The former national and Budapest records for June 23 had not been broken since 2002.Continue reading
The United Nations Intergovernmental Panel on Climate Change (IPCC) report is not an announcement of the end of the world, but it is another straightforward warning that the serious consequences of climate change await us on our current path. The report makes it very clear, with scientific proof, that humans are unnaturally causing the planet to heat up. In Hungary the heat records are already being felt, and both crops and infrastructure are in danger.
The IPCC report, authored and accepted by 234 scientists and 195 governments, is made up of three parts. The first, which was published on Saturday, shows how continued, unnatural human impacts to the environment, including extensive fossil fuel use and carbon emissions, could lead to heat levels with devastating consequences as well as a continued rising sea level.
If emissions do not change, every model of the report shows that the planet’s average climate will certainly increase by 1.5 degrees Celsius until 2050. According to Central European University climatologist and vice president of IPCC’s third working group, Diána Ürge-Vorsatz, Central Europe is expected to fair below average in the environment of the future.
There have been plenty of warnings in Hungary regarding the heating up of the planet. Multiple heat alerts have been issued, and the increase of average temperatures has been consistent. Based on IPCC’s report, these records will only get worse.
According to IPCC’s interactive map, Central Europe is expected to be 1.5 times more drastically impacted than the world average. Ürge-Vorsatz emphasized that “radical” changes need to be brought into effect immediately to turn things around, otherwise the world risks surpassing the 1.5-degree threshold within two decades.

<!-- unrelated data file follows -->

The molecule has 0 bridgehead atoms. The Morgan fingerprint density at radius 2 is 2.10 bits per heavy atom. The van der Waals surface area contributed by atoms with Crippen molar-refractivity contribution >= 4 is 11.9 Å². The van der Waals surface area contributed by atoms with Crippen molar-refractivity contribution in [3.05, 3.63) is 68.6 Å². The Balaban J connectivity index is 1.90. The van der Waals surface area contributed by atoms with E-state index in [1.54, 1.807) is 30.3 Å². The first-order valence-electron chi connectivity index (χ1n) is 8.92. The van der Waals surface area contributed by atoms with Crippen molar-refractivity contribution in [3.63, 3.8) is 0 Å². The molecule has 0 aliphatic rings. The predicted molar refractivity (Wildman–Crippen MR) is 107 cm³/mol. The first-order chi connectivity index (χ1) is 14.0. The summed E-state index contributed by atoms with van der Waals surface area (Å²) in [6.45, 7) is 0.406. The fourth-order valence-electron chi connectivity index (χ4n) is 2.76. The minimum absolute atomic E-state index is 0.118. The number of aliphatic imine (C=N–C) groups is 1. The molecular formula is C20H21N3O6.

There is no time to wait and negotiate if we want to avoid overshooting the problem, and we cannot sit and speculate that in the future technology will help us overcome this.”
With regards specifically to Hungary, the climatologist explained that the heat alerts and extreme weather will become more frequent and more intense, despite there being no increase in the amount of precipitation reaching Hungary.
Ürge-Vorsatz added that the floods in Belgium and Germany as well as the forest fires seen in Southern Europe can be expected to be a part of daily life in Hungary in the near future. The increased risk of fire is not only worrying for human life and the economy, but for access to crops.
The climatologist also believes that the European Union’s Fit for 55 plan, which would reduce carbon emissions by 55 percent by 2030, should aim even higher. Ürge-Vorsatz believes there is a need for even lower emissions by EU states, since the world needs to be emission-free by 2050 in order to maintain the Paris Climate Accords’ goal to remain bellow 1.5-2-degree global warming.
The EU needs to take into account that developing nations do not have the same opportunities to reduce their emissions in the way that developed nations can, she concluded. With little access to clean water and sustainable energy alternatives, Ürge-Vorsatz emphasized that these nations require more leeway on the road to zero emissions.
Featured photo illustration by Zsolt Czeglédi/MTI